Last week NASA made the historic announcement that seven Earth-sized planets had been found around a single star. What do you need to know about the new TRAPPIST-1 system?
Last week NASA made the historic announcement that seven Earth-sized planets had been found around a single star. Astronomers have found Earth-sized planets before, but never so many orbiting the same star, in this case an ultracool M-dwarf known as TRAPPIST-1.
Amidst the flurry of press coverage this announcement has inspired, here are six important points summarizing both why the star TRAPPIST-1 and its seven planets are so important, as well as how this discovery raises even more questions about life on other planets.
1. Three of the planets are crammed into the star’s habitable zone.
Some stars burn brighter (and hotter) than others, and so the range in distances from a star that result in temperatures amenable to liquid water will vary from star to star. Since water is a key ingredient for life like us, this range of radii where temperatures are not too cold and not too hot but instead “just right” are sometimes called the “Goldilocks region” or the star’s habitable zone.
Of the seven Earth-sized planets found around TRAPPIST-1, three reside in the habitable zone. However, distance from its host star isn’t the only determining factor in a planet’s temperature: atmosphere also plays a big role. For example, here in our solar system, Venus, Earth, and Mars are all in our sun’s habitable zone. Unfortunately for our potential future travel plans, Venus is experiencing a runaway greenhouse effect that creates a very thick atmosphere which is very good at trapping in heat like an extremely warm blanket. On the other hand, the atmosphere on Mars is quite thin, leading to large temperature changes from day to night. Thus, give or take a little atmosphere, any one of the seven TRAPPIST-1 planets could host temperatures hospitable to life, but the ones in the habitable zone have a better chance.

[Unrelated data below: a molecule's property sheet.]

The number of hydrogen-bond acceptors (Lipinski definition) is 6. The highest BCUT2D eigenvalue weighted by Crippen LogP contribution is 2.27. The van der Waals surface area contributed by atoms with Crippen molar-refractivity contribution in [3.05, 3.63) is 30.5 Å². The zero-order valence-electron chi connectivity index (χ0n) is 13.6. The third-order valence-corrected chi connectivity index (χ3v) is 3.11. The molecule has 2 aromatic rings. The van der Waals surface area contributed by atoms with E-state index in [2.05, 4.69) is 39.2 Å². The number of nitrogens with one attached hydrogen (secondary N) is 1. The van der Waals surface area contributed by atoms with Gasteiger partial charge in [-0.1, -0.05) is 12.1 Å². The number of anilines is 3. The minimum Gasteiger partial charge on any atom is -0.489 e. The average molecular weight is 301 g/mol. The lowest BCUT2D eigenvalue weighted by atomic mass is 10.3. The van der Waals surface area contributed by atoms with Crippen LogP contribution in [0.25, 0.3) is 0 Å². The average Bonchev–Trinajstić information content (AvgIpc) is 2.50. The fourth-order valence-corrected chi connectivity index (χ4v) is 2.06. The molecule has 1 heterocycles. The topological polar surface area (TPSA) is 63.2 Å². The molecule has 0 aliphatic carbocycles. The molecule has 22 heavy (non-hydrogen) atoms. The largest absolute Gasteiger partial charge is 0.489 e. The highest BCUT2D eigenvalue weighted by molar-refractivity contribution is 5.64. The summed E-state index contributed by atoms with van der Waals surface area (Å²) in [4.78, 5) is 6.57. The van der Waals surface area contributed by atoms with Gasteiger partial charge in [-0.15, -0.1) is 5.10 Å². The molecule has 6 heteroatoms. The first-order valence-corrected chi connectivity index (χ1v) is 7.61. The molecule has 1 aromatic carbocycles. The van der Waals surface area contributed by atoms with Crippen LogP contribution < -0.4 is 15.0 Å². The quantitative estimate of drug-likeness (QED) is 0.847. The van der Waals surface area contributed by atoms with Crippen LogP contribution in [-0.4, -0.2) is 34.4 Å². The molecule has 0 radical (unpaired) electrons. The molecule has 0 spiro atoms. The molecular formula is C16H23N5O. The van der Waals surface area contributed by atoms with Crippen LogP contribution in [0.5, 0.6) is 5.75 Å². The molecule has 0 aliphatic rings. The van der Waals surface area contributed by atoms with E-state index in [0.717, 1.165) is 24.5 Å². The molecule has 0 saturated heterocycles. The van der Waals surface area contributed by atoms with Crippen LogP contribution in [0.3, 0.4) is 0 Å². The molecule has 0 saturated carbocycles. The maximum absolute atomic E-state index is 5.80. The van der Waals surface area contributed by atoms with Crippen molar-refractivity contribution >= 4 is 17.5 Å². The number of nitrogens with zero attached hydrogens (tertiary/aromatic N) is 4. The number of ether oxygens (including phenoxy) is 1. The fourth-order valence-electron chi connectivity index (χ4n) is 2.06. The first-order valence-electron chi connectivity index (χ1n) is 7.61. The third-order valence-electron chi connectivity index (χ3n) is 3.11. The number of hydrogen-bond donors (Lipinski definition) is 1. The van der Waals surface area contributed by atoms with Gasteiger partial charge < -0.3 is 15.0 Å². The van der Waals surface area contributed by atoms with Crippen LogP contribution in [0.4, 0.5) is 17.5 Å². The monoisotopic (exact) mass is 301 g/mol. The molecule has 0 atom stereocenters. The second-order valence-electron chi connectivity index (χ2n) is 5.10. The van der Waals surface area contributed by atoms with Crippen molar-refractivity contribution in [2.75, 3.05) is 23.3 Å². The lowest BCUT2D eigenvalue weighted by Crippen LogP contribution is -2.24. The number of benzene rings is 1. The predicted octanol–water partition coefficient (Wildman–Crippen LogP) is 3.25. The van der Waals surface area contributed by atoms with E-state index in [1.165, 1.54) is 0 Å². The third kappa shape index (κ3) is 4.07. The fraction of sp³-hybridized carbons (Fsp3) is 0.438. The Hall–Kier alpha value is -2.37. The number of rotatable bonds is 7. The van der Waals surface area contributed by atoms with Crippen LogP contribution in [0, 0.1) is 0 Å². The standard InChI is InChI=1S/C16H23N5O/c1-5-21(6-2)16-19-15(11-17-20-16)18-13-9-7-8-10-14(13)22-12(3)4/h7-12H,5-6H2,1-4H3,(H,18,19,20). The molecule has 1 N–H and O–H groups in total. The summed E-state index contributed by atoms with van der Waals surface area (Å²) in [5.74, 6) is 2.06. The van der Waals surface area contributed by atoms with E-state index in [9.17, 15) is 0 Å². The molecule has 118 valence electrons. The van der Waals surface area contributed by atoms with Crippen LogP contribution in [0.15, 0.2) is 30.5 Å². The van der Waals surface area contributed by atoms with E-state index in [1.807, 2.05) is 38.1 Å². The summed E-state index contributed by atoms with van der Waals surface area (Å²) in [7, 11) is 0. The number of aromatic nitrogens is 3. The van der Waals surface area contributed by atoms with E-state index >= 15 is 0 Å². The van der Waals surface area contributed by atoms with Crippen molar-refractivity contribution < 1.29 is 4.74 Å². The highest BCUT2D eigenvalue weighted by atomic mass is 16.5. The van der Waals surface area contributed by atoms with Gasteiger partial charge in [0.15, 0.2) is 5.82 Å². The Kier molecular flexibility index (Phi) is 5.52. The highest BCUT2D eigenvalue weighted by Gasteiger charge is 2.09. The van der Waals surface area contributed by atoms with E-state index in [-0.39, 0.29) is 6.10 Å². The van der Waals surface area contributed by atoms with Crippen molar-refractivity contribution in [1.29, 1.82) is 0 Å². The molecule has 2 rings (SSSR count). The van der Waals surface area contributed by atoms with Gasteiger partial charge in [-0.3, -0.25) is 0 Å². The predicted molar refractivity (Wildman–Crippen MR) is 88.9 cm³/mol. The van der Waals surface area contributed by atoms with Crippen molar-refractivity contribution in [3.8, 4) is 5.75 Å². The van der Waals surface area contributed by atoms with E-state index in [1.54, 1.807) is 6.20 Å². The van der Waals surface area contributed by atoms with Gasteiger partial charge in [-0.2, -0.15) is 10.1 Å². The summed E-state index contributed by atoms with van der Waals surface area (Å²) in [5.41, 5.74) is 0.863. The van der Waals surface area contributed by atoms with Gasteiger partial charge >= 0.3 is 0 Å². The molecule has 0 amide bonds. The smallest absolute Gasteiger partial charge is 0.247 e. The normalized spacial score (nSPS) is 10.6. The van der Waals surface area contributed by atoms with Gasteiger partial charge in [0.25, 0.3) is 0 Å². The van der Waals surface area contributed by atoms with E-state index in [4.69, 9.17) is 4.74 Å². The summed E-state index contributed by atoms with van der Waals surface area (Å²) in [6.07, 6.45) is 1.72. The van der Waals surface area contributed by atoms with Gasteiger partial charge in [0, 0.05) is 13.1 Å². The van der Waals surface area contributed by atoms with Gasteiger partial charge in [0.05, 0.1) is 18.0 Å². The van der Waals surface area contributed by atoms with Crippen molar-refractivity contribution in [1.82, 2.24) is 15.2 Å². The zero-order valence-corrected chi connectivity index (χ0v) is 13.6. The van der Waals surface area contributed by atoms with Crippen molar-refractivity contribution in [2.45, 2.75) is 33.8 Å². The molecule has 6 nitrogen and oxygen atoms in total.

2. TRAPPIST-1 is not a star like our sun.
Our sun is an average G-type star, which means it emits the most light at white to yellow wavelengths and has a surface temperature of 5,000-6,000 Kelvin, which is somewhere in the middle of the range of temperatures stars are known to exhibit. TRAPPIST-1 is an ultracool M-dwarf which means it is on the order of 10 times smaller than our Sun – in fact, it’s barely bigger than Jupiter – and has a surface temperature less than half that of the Sun’s.
This cooler temperature means that the habitable zone for TRAPPIST-1 is much closer to the star than is the case in our own solar system. The three planets found in habitable zone for TRAPPIST-1 have orbital periods between 6 to 12 days, meaning that “a year” on one of these newly discovered planets spans less than what we would call 2 weeks here on Earth. In fact, the whole system is barely larger than Mercury’s orbit around the Sun. Such close quarters make it even more impressive that 3 planets are found crammed into the habitable zone.
Another important distinction between stars like the Sun and stars like TRAPPIST-1, is their activity. According to Dr. Bárbara Rojas Ayala, an expert on M-dwarfs and an assistant professor in Santiago, Chile, ultracool M-dwarfs can be very active. “Their flares can be quite powerful and thus the high energy radiation they produce in the form of X-rays and ultraviolet radiation can affect the atmospheres – and thus the habitability – of their planets.”